The Art of Dominoes


Dominoes, a cousin of playing cards, are one of the oldest tools for game play. Whether you’re setting them up to be knocked over or simply playing them with your children, they provide hours of entertainment and are great for building fine motor skills. They also help teach kids about numbers and probability. And, unlike many card games, domino is a very portable activity.

The classic 28-piece domino set has been around since the mid-18th century, but dominoes were first developed in China in the 1300s. The markings on a domino, called pips, originally represented the results of two thrown dice. European domino sets differ from the Chinese by incorporating seven extra pieces: six that represent different combinations of the pips on one half of a domino, and one that represents blank-blank (0-0)—this addition makes it possible to play positional games with more than two players.

Today, domino is used in a wide variety of ways, from playing traditional games to designing elaborate structures. In fact, domino is an integral component of many art forms and even serves as a model for physics-based simulations and computer programs. And, despite their seemingly simple construction, dominoes can be quite complex to build and manipulate.

Lily Hevesh began collecting and creating domino art when she was 9 years old, when her grandparents gave her their classic 28-piece set. She grew so enamored of the domino phenomenon that she started creating YouTube videos and now creates magnificent domino setups for movies, TV shows, and events—including an album launch for Katy Perry.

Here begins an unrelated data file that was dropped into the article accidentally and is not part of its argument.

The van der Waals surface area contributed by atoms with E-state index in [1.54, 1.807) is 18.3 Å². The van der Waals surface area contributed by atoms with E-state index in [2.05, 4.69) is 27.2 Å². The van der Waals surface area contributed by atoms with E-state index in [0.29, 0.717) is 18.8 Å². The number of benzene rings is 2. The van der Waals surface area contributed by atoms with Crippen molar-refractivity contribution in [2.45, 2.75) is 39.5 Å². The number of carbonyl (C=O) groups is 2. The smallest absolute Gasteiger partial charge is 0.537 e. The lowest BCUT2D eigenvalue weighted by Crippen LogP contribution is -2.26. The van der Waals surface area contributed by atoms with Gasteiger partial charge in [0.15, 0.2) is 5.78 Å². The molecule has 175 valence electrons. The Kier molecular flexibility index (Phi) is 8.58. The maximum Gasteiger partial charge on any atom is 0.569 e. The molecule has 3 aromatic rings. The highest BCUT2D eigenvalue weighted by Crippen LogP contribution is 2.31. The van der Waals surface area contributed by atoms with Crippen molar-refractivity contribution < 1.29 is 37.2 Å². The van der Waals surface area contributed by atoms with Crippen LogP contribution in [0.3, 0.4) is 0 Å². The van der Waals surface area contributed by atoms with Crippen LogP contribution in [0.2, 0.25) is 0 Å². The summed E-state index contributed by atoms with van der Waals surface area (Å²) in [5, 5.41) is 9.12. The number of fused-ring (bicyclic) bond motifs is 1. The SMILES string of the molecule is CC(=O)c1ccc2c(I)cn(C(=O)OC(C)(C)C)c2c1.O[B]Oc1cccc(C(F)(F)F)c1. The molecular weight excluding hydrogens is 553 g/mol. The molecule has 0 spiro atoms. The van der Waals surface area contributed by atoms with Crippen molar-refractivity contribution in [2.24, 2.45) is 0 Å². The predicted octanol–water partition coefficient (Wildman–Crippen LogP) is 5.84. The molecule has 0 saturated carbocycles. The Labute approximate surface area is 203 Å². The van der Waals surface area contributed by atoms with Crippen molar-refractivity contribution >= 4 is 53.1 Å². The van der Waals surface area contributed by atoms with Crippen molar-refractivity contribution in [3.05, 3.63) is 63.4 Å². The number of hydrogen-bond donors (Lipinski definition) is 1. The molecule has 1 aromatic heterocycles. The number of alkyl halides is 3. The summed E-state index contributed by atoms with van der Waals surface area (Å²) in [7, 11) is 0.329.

Hevesh meticulously tests each piece of a domino installation before assembling it. She builds the largest 3-D sections first, then adds flat arrangements and finally the lines of dominoes that connect them. She often uses a digital camera to film her work in slow motion, which allows her to see the smallest details and make precise corrections.

When it comes to domino effects in writing, each scene domino—the point that illustrates a particular plot development—is like a single piece in a large puzzle. It can be insignificant by itself, but when all the scene dominoes are laid out in careful sequence they can cause a chain reaction that’s exciting to watch.

Dominoes are most often made of a material like bone, silver lip oyster shell (mother of pearl or MOP), ivory, or dark hardwood such as ebony, with contrasting black or white pips inlaid or painted on them. However, they can also be made of stone; metals such as brass or pewter; ceramic clay; or glass. More recently, polymer materials such as acrylic have been used to make dominoes. These are generally more durable than natural or polymer wood, but they may not be as attractive to some.